FabLab - The Devon Guild of Craftsmen

Jan 3, 2016 - 2016 Free Craft Demonstrations ... displayed in the shop for limited periods of time. Our fabulous new online shop on www.crafts.org.uk offers a ...
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Newsletter Autumn 2015

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2016 exhibitions Line Up

FabLab Plymouth


FabLabs are a global network of local labs, enabling invention by providing access to tools for digital fabrication Flora Pearson, the Devon Guild Exhibitions Officer, trained on the FabLab at Plymouth College of Art alongside Devon Guild Members and other makers. She describes her experience here. I did a FabLab course in June and July at the FabLab facility at Plymouth College of Art and found it enthralling, exhausting,

inspiring and exciting in equal measures (I called it a journey beyond my comfort zone!) Here’s what they say about it: FabLab is the educational outreach component of Massachusetts Institute of Technology’s Center for Bits and Atoms (CBA), an extension of its research into digital fabrication and computation. A FabLab is a technical

prototyping platform for innovation and invention, providing stimulus for local entrepreneurship. A FabLab is also a platform for learning and innovation: a place to play, to create, to learn, to mentor, to invent. There are FabLabs in 30 countries around the world. Because all FabLabs share common tools and processes, the program is building a global network for research and invention. The FabLab in Plymouth College of Art was a suspiciously clean looking room (by art school standards!) with a number of large machines and a lot of computer screens. By the end of the 6 weeks we had used all of these and had at least a vague appreciation of the endless possibilities of these technologies; the laser cutter for mainly 2D in paper, card, plywood and perspex, the CNC routing and milling machines for working 3D in wood, plaster, foam, rubber and resins, 2 types of 3D printers, and 3D scanners. The students on this course were a mix of artists, makers, local business representatives and usurpers (me). The course was an NCFE accredited course (level 2 award in creative craft) which meant we were required to keep track of our learning and work on a final portfolio and project. The course was roughly divided into 2 halves – the first half was an introduction to the dizzying possibilities of the technology and machinery available as well as an introduction to the software required and the health and safety implications, and the second was spent working on our chosen project. continues inside ➔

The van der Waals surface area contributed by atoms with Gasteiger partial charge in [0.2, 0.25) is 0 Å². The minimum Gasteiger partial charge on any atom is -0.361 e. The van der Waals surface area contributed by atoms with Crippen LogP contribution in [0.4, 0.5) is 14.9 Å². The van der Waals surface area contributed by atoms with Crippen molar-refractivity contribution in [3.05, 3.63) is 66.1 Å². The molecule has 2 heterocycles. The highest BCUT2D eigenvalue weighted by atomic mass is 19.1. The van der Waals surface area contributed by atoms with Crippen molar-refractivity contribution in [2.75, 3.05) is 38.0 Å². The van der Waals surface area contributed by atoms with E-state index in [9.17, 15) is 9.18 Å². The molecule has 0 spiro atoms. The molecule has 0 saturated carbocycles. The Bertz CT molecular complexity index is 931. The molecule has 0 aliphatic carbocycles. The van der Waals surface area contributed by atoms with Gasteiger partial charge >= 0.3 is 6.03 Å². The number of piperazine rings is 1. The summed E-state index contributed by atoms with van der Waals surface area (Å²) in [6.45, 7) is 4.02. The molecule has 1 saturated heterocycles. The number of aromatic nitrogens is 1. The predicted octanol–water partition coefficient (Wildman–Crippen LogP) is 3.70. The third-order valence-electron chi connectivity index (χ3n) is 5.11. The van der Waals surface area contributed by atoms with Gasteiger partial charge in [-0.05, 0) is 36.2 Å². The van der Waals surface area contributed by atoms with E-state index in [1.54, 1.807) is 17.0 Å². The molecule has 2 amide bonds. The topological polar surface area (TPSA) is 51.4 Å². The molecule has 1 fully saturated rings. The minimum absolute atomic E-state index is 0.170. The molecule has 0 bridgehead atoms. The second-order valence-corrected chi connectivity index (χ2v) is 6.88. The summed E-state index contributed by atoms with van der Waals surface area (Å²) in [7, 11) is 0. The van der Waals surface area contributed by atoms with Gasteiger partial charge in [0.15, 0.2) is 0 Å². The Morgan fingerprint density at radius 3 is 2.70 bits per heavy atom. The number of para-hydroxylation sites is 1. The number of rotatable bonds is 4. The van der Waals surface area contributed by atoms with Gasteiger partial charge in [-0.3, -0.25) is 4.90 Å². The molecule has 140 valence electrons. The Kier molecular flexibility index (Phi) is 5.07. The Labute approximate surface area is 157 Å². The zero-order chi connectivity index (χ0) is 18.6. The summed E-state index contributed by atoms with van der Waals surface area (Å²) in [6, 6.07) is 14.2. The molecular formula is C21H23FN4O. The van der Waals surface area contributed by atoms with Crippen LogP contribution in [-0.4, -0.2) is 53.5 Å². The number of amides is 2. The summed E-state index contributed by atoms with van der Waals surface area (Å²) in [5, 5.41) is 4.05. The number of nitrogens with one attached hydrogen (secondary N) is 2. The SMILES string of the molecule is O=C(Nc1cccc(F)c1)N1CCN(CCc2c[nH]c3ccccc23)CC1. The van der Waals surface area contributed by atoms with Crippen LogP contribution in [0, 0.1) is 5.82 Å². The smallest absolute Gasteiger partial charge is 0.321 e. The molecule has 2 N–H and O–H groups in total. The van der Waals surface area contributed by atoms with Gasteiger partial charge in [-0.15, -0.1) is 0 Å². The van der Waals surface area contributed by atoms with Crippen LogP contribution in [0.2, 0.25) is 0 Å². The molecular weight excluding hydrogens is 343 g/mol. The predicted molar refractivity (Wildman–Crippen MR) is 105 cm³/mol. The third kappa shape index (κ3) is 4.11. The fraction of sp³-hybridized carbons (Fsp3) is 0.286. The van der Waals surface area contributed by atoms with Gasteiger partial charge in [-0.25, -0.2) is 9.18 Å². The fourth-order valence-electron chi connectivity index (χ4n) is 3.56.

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An update on our innovative project exploring the links between English football clubs and their craft origins

Home Ground – on tour The Home Ground exhibition has toured to Sheffield and Macclesfield so far in 2015, acting as a trailblazer for the participation programme that runs alongside it engaging local communities and supporters connected to each football club. Each location of Home Ground is very different to the next as the project is focused on developing new audiences within football communities. During the Sheffield programme lead artist Chris Knight delivered workshops to the local primary school, in the local college with the Senior Blades Supporters Group and at a local youth club with members of the Blades Youth Team. Zoë Hillyard, the lead artist in Macclesfield, has been working with two groups and started the project by working with young families who live within the community surrounding Moss Rose stadium, the home of The Silkmen. The Macclesfield project started with a research visit to Adamley’s Hand Printed Textiles, the Silk Museum and Paradise Mill in order to give the group an understanding of Macclesfield’s rich heritage within the textile trade. The core group in Macclesfield are made up of members of the The Silkmen supporters’ club who expressed an interest in producing pieces of craftwork influenced by the historical link between the club and its local industry. Many of the supporters have stories to tell about their personal link to the trade through their families wh